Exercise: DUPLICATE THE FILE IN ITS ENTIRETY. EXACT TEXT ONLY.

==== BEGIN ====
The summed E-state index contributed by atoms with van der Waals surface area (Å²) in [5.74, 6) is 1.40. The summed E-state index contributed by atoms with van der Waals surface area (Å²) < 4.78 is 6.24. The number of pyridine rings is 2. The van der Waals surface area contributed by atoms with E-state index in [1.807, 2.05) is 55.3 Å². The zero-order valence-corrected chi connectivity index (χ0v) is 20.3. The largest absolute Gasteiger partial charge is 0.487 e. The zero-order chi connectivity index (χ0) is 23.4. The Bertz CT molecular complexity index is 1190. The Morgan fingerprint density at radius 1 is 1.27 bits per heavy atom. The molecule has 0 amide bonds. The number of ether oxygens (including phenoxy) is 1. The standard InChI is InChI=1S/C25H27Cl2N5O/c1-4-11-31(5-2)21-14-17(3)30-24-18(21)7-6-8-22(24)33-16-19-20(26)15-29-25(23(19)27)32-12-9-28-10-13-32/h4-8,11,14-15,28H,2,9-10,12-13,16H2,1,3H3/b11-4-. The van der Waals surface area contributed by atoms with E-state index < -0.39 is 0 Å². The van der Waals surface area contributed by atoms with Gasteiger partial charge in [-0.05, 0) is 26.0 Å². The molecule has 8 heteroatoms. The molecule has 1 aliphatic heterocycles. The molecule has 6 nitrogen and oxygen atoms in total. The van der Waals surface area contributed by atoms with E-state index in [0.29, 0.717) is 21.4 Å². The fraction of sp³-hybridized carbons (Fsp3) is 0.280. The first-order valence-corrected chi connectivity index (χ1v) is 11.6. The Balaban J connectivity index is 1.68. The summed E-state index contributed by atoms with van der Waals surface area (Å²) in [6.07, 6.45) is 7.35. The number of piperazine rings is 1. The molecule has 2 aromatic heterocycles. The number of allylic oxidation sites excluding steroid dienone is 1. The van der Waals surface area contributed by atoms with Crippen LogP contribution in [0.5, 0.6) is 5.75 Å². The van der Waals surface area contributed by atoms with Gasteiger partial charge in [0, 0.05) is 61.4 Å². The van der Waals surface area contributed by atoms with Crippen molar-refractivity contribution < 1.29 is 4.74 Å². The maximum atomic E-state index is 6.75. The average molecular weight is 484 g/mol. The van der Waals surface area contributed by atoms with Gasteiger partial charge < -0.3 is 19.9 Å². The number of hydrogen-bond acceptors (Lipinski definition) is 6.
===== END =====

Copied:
The summed E-state index contributed by atoms with van der Waals surface area (Å²) in [5.74, 6) is 1.40. The summed E-state index contributed by atoms with van der Waals surface area (Å²) < 4.78 is 6.24. The number of pyridine rings is 2. The van der Waals surface area contributed by atoms with E-state index in [1.807, 2.05) is 55.3 Å². The zero-order valence-corrected chi connectivity index (χ0v) is 20.3. The largest absolute Gasteiger partial charge is 0.487 e. The zero-order chi connectivity index (χ0) is 23.4. The Bertz CT molecular complexity index is 1190. The Morgan fingerprint density at radius 1 is 1.27 bits per heavy atom. The molecule has 0 amide bonds. The number of ether oxygens (including phenoxy) is 1. The standard InChI is InChI=1S/C25H27Cl2N5O/c1-4-11-31(5-2)21-14-17(3)30-24-18(21)7-6-8-22(24)33-16-19-20(26)15-29-25(23(19)27)32-12-9-28-10-13-32/h4-8,11,14-15,28H,2,9-10,12-13,16H2,1,3H3/b11-4-. The van der Waals surface area contributed by atoms with E-state index < -0.39 is 0 Å². The van der Waals surface area contributed by atoms with Gasteiger partial charge in [-0.05, 0) is 26.0 Å². The molecule has 8 heteroatoms. The molecule has 1 aliphatic heterocycles. The molecule has 6 nitrogen and oxygen atoms in total. The van der Waals surface area contributed by atoms with E-state index in [0.29, 0.717) is 21.4 Å². The fraction of sp³-hybridized carbons (Fsp3) is 0.280. The first-order valence-corrected chi connectivity index (χ1v) is 11.6. The Balaban J connectivity index is 1.68. The summed E-state index contributed by atoms with van der Waals surface area (Å²) in [6.07, 6.45) is 7.35. The number of piperazine rings is 1. The molecule has 2 aromatic heterocycles. The number of allylic oxidation sites excluding steroid dienone is 1. The van der Waals surface area contributed by atoms with Crippen LogP contribution in [0.5, 0.6) is 5.75 Å². The van der Waals surface area contributed by atoms with Gasteiger partial charge in [0, 0.05) is 61.4 Å². The van der Waals surface area contributed by atoms with Crippen molar-refractivity contribution < 1.29 is 4.74 Å². The maximum atomic E-state index is 6.75. The average molecular weight is 484 g/mol. The van der Waals surface area contributed by atoms with Gasteiger partial charge < -0.3 is 19.9 Å². The number of hydrogen-bond acceptors (Lipinski definition) is 6.